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This article was first published in the May 2018 issue of British Dealer News.

To grab and retain attention on social media you need to a steady stream of original content. And you already have what you need to create it.

The March column offered some advice about how to go about building your social media audience. Inherent in that was the assumption you have some engaging content to post on your social channels. But what makes effective content and how can you make it stand out from what everyone else is putting online?

Whatever works is the simple answer to the first question. If your content performs well in terms of social interaction and/or website visits and conversions, then you’re onto a good thing. For a reminder of how to figure out what’s working and what’s not, have another read of last month’s article.

Before getting into the ‘what’, it’s worth considering the ‘where’ and the ‘why’. You have some options about where you post content: your own website (shared on social media); directly on your social media channels; on somebody else’s website (a guest article, for example, shared on social media); or directly on somebody else’s social channels on your behalf. Why you might choose one option over another depends on the kind of content, the audience you’re trying to reach and influence, and what you’re hoping to achieve. Objectives might be things like brand interaction, channel growth, or driving potential customers to your website. You’re perhaps also thinking about how website content can support other marketing activity, including search engine optimisation.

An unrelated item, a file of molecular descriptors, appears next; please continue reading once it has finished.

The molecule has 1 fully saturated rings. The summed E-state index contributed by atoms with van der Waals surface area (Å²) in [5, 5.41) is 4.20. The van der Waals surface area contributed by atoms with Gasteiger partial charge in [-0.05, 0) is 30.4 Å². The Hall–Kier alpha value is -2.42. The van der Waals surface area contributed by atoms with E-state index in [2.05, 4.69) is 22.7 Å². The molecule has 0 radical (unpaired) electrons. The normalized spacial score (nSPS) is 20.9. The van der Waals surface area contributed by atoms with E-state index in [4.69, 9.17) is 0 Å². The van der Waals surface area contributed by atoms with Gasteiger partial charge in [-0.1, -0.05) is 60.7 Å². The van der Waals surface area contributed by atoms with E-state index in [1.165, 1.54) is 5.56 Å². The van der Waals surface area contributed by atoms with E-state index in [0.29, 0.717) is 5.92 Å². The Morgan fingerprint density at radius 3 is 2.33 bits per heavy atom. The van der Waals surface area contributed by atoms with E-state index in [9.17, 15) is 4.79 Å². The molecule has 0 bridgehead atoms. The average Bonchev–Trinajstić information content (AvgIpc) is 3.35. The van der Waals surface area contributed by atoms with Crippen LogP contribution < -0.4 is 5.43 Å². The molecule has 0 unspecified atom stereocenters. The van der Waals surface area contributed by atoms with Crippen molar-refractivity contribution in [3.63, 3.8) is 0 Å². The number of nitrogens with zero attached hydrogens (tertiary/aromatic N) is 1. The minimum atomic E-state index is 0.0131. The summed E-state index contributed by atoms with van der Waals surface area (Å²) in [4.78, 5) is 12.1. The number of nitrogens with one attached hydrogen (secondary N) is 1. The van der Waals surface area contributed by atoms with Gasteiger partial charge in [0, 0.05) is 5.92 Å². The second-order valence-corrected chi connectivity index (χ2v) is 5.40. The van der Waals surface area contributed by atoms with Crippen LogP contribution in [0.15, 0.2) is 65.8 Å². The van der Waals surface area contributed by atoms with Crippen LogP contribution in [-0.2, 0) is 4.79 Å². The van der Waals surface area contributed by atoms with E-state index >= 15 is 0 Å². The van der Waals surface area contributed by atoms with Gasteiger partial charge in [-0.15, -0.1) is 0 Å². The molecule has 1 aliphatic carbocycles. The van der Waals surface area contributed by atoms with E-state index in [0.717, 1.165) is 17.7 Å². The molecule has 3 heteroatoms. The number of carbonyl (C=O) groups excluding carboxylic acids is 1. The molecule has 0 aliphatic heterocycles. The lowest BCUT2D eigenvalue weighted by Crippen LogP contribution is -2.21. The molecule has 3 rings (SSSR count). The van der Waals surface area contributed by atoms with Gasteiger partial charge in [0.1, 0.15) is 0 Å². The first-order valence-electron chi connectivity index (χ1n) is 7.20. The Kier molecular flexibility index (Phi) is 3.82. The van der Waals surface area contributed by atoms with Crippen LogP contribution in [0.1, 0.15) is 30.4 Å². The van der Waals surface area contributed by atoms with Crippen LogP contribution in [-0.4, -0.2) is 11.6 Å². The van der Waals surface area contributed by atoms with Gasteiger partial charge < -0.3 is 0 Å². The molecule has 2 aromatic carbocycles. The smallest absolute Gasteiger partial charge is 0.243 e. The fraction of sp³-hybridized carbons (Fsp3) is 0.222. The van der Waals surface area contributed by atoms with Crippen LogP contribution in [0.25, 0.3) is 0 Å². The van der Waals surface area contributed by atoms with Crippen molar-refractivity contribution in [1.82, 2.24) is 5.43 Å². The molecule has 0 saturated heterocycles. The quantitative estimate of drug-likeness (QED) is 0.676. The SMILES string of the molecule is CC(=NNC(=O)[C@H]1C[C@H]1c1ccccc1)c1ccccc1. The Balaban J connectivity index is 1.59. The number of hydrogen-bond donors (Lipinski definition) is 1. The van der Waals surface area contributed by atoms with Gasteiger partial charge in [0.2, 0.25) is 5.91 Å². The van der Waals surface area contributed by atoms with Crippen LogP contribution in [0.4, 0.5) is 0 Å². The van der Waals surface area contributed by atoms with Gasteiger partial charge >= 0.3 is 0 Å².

As a general rule of thumb, videos perform better than static photos, and photos perform better than just text. Which doesn’t mean you should be posting video to the exclusion of all else, but your content does need to include a mix of formats. Experiment and use the array of free data at your disposal to compare performance.

Although some of the content you produce can be planned in advance (to promote a product launch, special offer, or an open day for instance), the majority is likely to be reactive. Different things will be relevant at different times of the year, and there’s always the unexpected. Now that we’re into May, the riding and racing season is well under way and there’s a whole summer of outdoor events to get involved with (even if only on social media) before attention turns back to the big exhibitions during the winter.

Taking an ‘event-centric’ approach to content production and social media promotion is useful, because it provides a source for original, timely material that lends itself to empathy and interaction. ‘Event’ in this context is ‘something happening’ and not just an organised gathering. Examples include things like a customer collecting their new bike from your showroom, a bike coming in for a service, or your team taking delivery of new stock. But you need to be creatively proactive too, and the more you can involve your customers the better. Would some of them send you photos from their rides, or would they be willing to take part in brief video interviews? Could one or more members of your team talk to camera about bike/product features? What are you peers and competitors doing, and how might you do something better?

If you’re not already in the habit of producing content, you may well be wondering about the practicalities and whether you have the skills. Fortunately, any smartphone can do just about everything you need (for day-to-day content at least) at a quality level that’s more than good enough for social media purposes. That includes editing photos and videos using any one of a number of free apps. You still need an eye for a good photo and a bit of practice of course.

Given the impact that video can have online, make the most of every opportunity. Keep videos posted directly on social media to no more than 60 seconds in length; make sure your branding, key messaging, and call-to-action all appear in the first 10 seconds; and use simple, punchy editing to create pieces that are professional and shareable.